Big Chicken Owns Everything But the Farm

by Guest

Published: 7/20/16, Last updated: 5/24/19

Sally Lee writes for the Rural Advancement Foundation International’s (RAFI) blog, From the Farmstand. RAFI cultivates markets, policies, and communities that support thriving, socially just and environmentally sound family farms. Find the original post here.  

In 2015, people consumed 112,000,000 metric tons of chicken globally. That’s an unfathomable quantity. So here’s one way to visualize it: That amounts to the weight of two-thirds of all the cars on the road today in the United States — in chickens.

Ninety-seven percent of the chicken we eat is produced by a farmer under contract with a big chicken company. These chicken farmers are the last independent link in an otherwise completely vertically integrated, company-owned supply chain. Vertical integration is a term used by economists to describe the scenario where a company owns every link of a product’s supply chain from start to finish. So rather than buying feed produced by another business, big chicken companies own their own feed mills. Rather than contracting with an independent slaughter house, big chicken companies own their own processing and slaughter facilities. This pattern applies to almost every link in the supply chain: except the farms.

Chris Leonard, agricultural journalist and author of “The Meat Racket”, explained this phenomenon in a recent interview for the upcoming documentary Under Contract. “Everything in this business is built around ‘own it and control it,’ except the farm,” he said. “Why would this one piece remain off the balance sheet?”

The answer to that question has to do with risk. Farming is an inherently high risk endeavor. In addition to marketplace fluctuations for inputs like grain for feed and fuel for transportation, farmers also have to face the whims of mother nature. In the 1960s and 1970s many companies experimented with owning their own chicken farms, and most gave up. “They owned their own farms, and they employed contract employees,” said Leonard, “and while they experimented they found that the farm is the least profitable end of this business.”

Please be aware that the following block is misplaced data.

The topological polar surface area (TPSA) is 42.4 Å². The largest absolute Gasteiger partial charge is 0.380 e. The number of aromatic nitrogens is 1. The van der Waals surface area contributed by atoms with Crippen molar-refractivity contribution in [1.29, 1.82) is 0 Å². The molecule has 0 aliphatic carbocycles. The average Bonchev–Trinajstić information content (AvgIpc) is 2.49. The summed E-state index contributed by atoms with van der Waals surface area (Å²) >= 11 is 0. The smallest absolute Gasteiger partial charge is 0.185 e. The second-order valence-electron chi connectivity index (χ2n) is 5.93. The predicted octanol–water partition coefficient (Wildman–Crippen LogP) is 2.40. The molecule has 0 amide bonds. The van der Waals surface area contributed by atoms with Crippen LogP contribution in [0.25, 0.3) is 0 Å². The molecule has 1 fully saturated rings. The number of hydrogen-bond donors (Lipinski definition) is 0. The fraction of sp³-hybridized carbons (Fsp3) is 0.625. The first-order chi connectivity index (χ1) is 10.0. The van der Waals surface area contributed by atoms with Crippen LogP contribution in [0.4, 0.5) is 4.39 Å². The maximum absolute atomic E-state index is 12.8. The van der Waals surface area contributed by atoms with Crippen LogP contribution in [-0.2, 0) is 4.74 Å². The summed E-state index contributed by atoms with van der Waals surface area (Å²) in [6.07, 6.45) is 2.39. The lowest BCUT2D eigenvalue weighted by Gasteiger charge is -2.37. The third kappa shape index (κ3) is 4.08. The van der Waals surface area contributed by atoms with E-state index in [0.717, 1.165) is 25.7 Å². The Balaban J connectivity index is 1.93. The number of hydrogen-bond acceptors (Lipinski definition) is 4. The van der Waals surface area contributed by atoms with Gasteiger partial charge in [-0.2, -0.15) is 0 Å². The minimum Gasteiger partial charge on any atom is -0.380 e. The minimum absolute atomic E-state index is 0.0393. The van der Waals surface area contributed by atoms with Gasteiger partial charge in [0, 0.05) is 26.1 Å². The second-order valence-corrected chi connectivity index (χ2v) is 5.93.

The contract model of chicken farming came about instead. “At the end of the day came down to contract system allows them to control the farm without actually having to own it,” said Leonard. That’s why today big chicken companies own the value-added infrastructure; they own the brands and the products; they own almost all of the links in the supply chain, except the farms.

Power and Control in Chicken Production

Corporate concentration is out of control in the United States poultry industry. Just four companies control roughly 60 percent of the US poultry market: Tyson, Perdue, Sanderson Farms and Pilgrim’s Pride. For farmers, this means that in any given area they may have only one or two companies to choose from to raise chickens. Without competition, companies can take advantage of farmers by forcing them to accept unfavorable contract terms like expensive upgrades, low pay, and extreme secrecy disguised as confidentiality and biosecurity policies.

Check out this example of a nasty contract clause forced on farmers by Pilgrim’s Pride.

As for consumers, this marketplace domination creates a layer of deception at the supermarket. Concentration in ownership is disguised by the illusion of choice. It may look like you have lots of options in the meat department, but in reality the top four companies market under at least 30 different brand names.

Curious about the brands at your grocery store? Read more on Oxfam’s interactive site

The prevailing ownership structure has serious impacts on consumers, farmers, workers, and animals. That’s why we’ve created this infographic — to help more people understand where their chicken comes from and who holds the power.

It’s also why we’re producing a documentary film on the industry this year. Watch the trailer for Under Contract here.

Guest posts are contributed by (you guessed it!) guest contributors and the views and opinions expressed within them do not necessarily reflect the opinions of FoodPrint or GRACE Communications Foundation.

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